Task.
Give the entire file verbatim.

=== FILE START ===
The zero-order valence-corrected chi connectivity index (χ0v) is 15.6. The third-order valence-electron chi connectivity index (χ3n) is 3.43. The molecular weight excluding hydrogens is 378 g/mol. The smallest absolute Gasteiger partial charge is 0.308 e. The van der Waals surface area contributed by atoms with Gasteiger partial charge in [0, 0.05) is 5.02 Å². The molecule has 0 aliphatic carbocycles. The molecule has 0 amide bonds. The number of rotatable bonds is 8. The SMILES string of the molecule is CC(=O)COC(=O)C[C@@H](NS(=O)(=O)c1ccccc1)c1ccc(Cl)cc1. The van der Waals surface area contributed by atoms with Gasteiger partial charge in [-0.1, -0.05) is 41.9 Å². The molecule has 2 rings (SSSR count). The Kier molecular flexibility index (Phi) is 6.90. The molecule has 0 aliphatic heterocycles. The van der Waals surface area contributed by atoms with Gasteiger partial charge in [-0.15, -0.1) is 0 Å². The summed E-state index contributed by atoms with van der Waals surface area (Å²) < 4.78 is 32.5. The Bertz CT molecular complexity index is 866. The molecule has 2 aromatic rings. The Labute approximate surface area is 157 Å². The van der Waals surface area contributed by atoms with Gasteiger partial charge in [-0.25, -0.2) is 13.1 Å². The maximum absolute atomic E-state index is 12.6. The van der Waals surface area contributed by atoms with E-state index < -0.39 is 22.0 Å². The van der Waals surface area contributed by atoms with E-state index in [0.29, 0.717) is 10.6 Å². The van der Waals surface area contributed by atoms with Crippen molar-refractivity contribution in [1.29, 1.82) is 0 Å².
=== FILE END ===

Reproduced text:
The zero-order valence-corrected chi connectivity index (χ0v) is 15.6. The third-order valence-electron chi connectivity index (χ3n) is 3.43. The molecular weight excluding hydrogens is 378 g/mol. The smallest absolute Gasteiger partial charge is 0.308 e. The van der Waals surface area contributed by atoms with Gasteiger partial charge in [0, 0.05) is 5.02 Å². The molecule has 0 aliphatic carbocycles. The molecule has 0 amide bonds. The number of rotatable bonds is 8. The SMILES string of the molecule is CC(=O)COC(=O)C[C@@H](NS(=O)(=O)c1ccccc1)c1ccc(Cl)cc1. The van der Waals surface area contributed by atoms with Gasteiger partial charge in [-0.1, -0.05) is 41.9 Å². The molecule has 2 rings (SSSR count). The Kier molecular flexibility index (Phi) is 6.90. The molecule has 0 aliphatic heterocycles. The van der Waals surface area contributed by atoms with Gasteiger partial charge in [-0.15, -0.1) is 0 Å². The summed E-state index contributed by atoms with van der Waals surface area (Å²) < 4.78 is 32.5. The Bertz CT molecular complexity index is 866. The molecule has 2 aromatic rings. The Labute approximate surface area is 157 Å². The van der Waals surface area contributed by atoms with Gasteiger partial charge in [-0.25, -0.2) is 13.1 Å². The maximum absolute atomic E-state index is 12.6. The van der Waals surface area contributed by atoms with E-state index < -0.39 is 22.0 Å². The van der Waals surface area contributed by atoms with E-state index in [0.29, 0.717) is 10.6 Å². The van der Waals surface area contributed by atoms with Crippen molar-refractivity contribution in [1.29, 1.82) is 0 Å².